Access to culture is linked to health & happiness

Posted on 4 September 2013

I’ve just spent a few days at the Edinburgh Festival – taking in a few fringe shows, a dance/film piece from Korea courtesy of the Edinburgh International Festival, and an exhibition of Leonardo da Vinci drawings at Holyrood House. Speaking for myself I know full well that participating in culture makes me feel good. But I would say that, wouldn’t I? it’s just a feeling, isn’t it?

So it is very good to read in both The Scotsman and Arts Professional, that new research based on data from the Scottish Household Survey 2011 positively reveals links between culture, health & happiness. That’s data from 10,000 respondents.

“Those who had attended a cultural place or event in the previous 12 months were almost 60% more likely to report good health compared to those who had not, and theatre-goers were almost 25% more likely to report good health. Participation in a creative or cultural activity shows similar benefits: those who had done this were 38% more likely to report good health compared to those who did not, but that figure rises to 62% for those who participate in dance. Those who read for pleasure were also 33% more likely to report good health.”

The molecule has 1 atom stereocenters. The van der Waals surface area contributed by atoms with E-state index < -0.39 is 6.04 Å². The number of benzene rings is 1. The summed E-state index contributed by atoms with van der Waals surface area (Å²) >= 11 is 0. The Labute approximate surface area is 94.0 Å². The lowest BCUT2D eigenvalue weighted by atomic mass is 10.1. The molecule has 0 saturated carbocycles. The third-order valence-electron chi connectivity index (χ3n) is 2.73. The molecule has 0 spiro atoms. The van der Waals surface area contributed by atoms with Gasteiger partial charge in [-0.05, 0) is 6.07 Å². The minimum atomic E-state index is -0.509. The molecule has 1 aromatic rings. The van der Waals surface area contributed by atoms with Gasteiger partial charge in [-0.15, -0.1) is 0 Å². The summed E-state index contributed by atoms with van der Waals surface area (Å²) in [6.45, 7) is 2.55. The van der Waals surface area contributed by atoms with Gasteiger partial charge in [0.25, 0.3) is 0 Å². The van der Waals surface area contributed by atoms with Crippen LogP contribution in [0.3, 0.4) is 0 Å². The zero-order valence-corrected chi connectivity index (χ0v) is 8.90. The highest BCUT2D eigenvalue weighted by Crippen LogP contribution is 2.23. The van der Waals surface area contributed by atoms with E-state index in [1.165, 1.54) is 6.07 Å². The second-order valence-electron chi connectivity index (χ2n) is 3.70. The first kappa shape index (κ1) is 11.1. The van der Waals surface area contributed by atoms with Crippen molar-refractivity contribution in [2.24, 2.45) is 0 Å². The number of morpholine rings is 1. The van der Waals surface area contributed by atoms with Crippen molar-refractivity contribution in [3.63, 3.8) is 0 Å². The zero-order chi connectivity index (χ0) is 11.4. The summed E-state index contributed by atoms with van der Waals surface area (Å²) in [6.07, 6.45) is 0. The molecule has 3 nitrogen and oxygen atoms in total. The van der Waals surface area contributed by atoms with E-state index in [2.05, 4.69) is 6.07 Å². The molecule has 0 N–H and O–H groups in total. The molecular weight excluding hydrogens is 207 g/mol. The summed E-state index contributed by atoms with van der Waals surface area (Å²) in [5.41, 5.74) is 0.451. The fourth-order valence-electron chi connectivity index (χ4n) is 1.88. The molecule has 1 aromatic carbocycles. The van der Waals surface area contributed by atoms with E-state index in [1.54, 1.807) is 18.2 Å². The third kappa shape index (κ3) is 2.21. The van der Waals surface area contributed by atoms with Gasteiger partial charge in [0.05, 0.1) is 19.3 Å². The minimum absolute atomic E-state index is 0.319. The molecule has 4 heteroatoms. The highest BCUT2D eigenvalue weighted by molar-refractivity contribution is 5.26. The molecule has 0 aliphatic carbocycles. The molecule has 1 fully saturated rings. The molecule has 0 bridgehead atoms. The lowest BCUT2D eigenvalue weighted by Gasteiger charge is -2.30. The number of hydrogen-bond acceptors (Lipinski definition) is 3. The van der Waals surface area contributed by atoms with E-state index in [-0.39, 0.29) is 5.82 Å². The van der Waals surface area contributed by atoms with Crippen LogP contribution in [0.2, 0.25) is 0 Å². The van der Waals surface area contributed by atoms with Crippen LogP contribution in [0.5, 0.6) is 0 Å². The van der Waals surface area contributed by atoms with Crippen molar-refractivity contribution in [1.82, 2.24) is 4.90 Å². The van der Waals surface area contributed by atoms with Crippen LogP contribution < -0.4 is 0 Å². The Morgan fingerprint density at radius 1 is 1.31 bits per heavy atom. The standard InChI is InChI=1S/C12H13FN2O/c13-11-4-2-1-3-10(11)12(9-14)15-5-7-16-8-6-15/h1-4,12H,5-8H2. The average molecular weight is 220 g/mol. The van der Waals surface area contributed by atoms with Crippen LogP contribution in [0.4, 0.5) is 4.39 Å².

We have evidence that the 0.05% of government spending that comes to Arts and Culture not only secures the quality infrastructure that feeds the whole country, but also makes immediate economic sense – £1 public funding for the Arts & Culture generates £4 for the economy. Now this report brings evidence of the indirect economic benefit – after all a happier, healthier population is more likely to be more motivated and productive, and less likely to need public services such as health care.

So on economic grounds, given that access to Arts & Culture is proven to contribute very positively to health and happiness, it would be sensible to maintain affordable access to Arts & Culture, throughout the country. Wouldn’t it? Not to mention the obvious social, community and cultural benefits shared by places throughout the land that currently have affordable access to all sorts of Arts & Culture. The 0.05% of government funding does that. We need to keep it.

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